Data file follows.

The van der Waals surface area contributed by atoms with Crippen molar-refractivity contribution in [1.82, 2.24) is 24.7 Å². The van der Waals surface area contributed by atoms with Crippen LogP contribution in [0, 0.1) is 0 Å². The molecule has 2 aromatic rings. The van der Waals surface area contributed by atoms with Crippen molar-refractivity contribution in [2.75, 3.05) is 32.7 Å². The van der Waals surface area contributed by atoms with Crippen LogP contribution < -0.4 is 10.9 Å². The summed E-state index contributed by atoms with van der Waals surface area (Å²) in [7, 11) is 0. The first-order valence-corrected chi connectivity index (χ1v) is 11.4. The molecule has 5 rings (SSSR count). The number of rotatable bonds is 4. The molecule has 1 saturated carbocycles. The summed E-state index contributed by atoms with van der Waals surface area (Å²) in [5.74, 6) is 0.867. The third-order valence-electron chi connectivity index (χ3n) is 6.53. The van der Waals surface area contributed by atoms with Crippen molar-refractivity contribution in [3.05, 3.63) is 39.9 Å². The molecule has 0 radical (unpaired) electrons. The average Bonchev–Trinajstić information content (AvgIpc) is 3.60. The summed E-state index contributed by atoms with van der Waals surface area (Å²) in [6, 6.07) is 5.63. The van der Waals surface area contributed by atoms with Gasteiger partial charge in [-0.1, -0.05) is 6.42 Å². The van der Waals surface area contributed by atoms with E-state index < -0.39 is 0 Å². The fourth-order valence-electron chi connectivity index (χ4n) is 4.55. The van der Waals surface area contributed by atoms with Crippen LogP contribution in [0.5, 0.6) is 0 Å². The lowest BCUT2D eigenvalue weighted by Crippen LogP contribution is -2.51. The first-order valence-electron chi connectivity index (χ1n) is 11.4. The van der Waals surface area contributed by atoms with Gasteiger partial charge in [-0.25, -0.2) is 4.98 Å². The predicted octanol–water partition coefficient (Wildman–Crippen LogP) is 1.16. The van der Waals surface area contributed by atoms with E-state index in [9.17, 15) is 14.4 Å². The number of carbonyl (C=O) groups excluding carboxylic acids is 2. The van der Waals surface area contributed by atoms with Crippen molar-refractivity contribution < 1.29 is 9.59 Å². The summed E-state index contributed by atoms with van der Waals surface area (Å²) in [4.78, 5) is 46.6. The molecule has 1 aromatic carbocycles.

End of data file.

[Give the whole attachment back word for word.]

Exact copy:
The van der Waals surface area contributed by atoms with Crippen molar-refractivity contribution in [1.82, 2.24) is 24.7 Å². The van der Waals surface area contributed by atoms with Crippen LogP contribution in [0, 0.1) is 0 Å². The molecule has 2 aromatic rings. The van der Waals surface area contributed by atoms with Crippen molar-refractivity contribution in [2.75, 3.05) is 32.7 Å². The van der Waals surface area contributed by atoms with Crippen LogP contribution < -0.4 is 10.9 Å². The summed E-state index contributed by atoms with van der Waals surface area (Å²) in [7, 11) is 0. The first-order valence-corrected chi connectivity index (χ1v) is 11.4. The molecule has 5 rings (SSSR count). The number of rotatable bonds is 4. The molecule has 1 saturated carbocycles. The summed E-state index contributed by atoms with van der Waals surface area (Å²) in [5.74, 6) is 0.867. The third-order valence-electron chi connectivity index (χ3n) is 6.53. The van der Waals surface area contributed by atoms with Crippen molar-refractivity contribution in [3.05, 3.63) is 39.9 Å². The molecule has 0 radical (unpaired) electrons. The average Bonchev–Trinajstić information content (AvgIpc) is 3.60. The summed E-state index contributed by atoms with van der Waals surface area (Å²) in [6, 6.07) is 5.63. The van der Waals surface area contributed by atoms with Gasteiger partial charge in [-0.1, -0.05) is 6.42 Å². The van der Waals surface area contributed by atoms with E-state index < -0.39 is 0 Å². The fourth-order valence-electron chi connectivity index (χ4n) is 4.55. The van der Waals surface area contributed by atoms with Crippen LogP contribution in [0.5, 0.6) is 0 Å². The lowest BCUT2D eigenvalue weighted by Crippen LogP contribution is -2.51. The first-order valence-electron chi connectivity index (χ1n) is 11.4. The van der Waals surface area contributed by atoms with Gasteiger partial charge in [-0.25, -0.2) is 4.98 Å². The predicted octanol–water partition coefficient (Wildman–Crippen LogP) is 1.16. The van der Waals surface area contributed by atoms with E-state index in [9.17, 15) is 14.4 Å². The number of carbonyl (C=O) groups excluding carboxylic acids is 2. The van der Waals surface area contributed by atoms with Crippen molar-refractivity contribution < 1.29 is 9.59 Å². The summed E-state index contributed by atoms with van der Waals surface area (Å²) in [4.78, 5) is 46.6. The molecule has 1 aromatic carbocycles.